Not Durban, though. Durban is completely unfamiliar to me and always feels like this threatening, insurmountable mess of inequality. How do ordinary people get around Durban? I always feel like it must be a public transport nightmare. And Joburg. The racial association with inequality, which is not uniquely but particularly strongly South African, isn't that significant for me in Cape Town because I see with an insiders view, mediated by who I know and remember, not in any way objectively. Joburg feels way more racially unequal - white people don't walk; there are black people in cars but no white people at the bottom; the people who sell the newspapers are black, the people who write newspapers are white; the petrol attendants are black, the merc drivers are white; the CEOs are black, the receptionists are white...

At which point my stereotypes break down because the association is not absolutely true in Joburg any more than it is anywhere else. In Cape Town, I'm one of a racially-mixed group on any train, at any time of day, going pretty much anywhere. In Joburg, I'm the one white person walking or taking the bus. In both cases, this isn't empirically true. Experiences are mediated by one's own fear and expectations. I'm not scared on Cape Town trains, so I notice the other(s) as individuals. I am nervous in Joburg, so I see all others as overwhelmingly the majority and overwhelmingly different. I'm an outsider, unfamiliar, insecure, so I aggregate and categorise in a way that makes me suddenly aware of very real and very large inequality.

I don't think Cape Town is visibly or demonstrably more unequal than any other city. Nor do I think Cape Town thinks it is less unequal than other cities (although I'm open to correction on both counts). Perhaps the thing that triggers the revulsion or uncomfortableness is the fact that it is a tourist city, so there are efforts to make things easier for the wealthy visitors, which appear to some as unconscionable diversion of funds from fixing poverty (with a whole set of questionable assumptions about immediate assistance vs long-term poverty alleviation). Perhaps it is that Cape Town, as an opposition-run city, represents for many some sort last, outstanding bastion of white domination. I don't, for the record, buy that this is the real, lived experience of most Capetonians. Perhaps it is just that, with an outsider's eye it is far easier to notice and perhaps magnify the inequality. There or anywhere else. I'm sure Durban is a lot more complex than my knee-jerk shock at massive inequality wants to believe. I know Joburg does far more than the knot of anxiety at the coming uprisings every-time I drive through Alex suggests.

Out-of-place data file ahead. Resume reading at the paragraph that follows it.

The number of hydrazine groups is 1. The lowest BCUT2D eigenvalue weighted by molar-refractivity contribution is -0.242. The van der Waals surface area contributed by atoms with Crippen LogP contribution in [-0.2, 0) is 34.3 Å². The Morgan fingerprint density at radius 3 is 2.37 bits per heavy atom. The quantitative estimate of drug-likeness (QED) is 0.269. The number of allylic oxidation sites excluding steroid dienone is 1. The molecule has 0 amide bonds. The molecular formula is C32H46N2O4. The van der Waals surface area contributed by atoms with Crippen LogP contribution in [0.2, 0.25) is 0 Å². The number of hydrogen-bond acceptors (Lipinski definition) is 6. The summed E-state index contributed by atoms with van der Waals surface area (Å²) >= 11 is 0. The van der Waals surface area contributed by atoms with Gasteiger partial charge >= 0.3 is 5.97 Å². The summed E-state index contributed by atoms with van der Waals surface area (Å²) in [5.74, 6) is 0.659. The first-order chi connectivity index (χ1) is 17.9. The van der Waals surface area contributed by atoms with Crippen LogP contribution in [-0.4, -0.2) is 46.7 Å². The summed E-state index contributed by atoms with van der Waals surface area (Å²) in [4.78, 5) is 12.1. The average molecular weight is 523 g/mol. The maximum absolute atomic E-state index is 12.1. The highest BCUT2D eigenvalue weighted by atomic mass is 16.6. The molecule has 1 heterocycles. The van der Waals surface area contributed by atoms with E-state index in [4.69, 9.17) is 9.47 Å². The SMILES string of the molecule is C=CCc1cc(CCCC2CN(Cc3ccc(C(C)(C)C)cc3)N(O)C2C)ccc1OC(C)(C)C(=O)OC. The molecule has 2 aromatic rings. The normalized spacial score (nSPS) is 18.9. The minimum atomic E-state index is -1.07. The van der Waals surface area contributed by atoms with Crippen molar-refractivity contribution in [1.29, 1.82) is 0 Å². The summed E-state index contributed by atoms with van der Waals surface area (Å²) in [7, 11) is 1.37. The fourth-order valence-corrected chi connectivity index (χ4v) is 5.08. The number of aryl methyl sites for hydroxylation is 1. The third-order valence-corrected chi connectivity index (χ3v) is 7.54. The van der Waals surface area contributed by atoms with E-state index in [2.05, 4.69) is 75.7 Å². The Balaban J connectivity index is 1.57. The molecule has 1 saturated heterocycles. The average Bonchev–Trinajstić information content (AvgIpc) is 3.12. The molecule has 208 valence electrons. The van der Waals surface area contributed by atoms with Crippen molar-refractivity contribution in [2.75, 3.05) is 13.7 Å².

Inequality remains a huge problem in every city in South Africa. But that is the point: it is a huge problem for every city. Relegating it to the category of "Cape Town problems" denies the reality that it remains a problem in Joburg, Durban, Bloemfontein, PE. If I see inequality in Durban, and I refuse to pretend it is a problem of some other group, some other place, that means I need to take it home and recognise that being removed from my own situation has allowed me to be reminded of how widespread it is everywhere, including here.

This is not intended to be an unsophisticated defense of Cape Town - saying that Cape Town's inequality is not a problem because other places are unequal, too. That is absolutely not my point. Cape Town remains as unequal and as inactive about it as all the other cities. But the things that make inequality so hard to stomach in Cape Town, especially for those who are not from Cape Town, are not unique to Cape Town and if any opportunity is created by becoming uncomfortably aware of inequality, whether in Cape Town or somewhere else, it should be, to my mind, that inequality is everywhere in South Africa and no city (or town) is doing enough to fix it.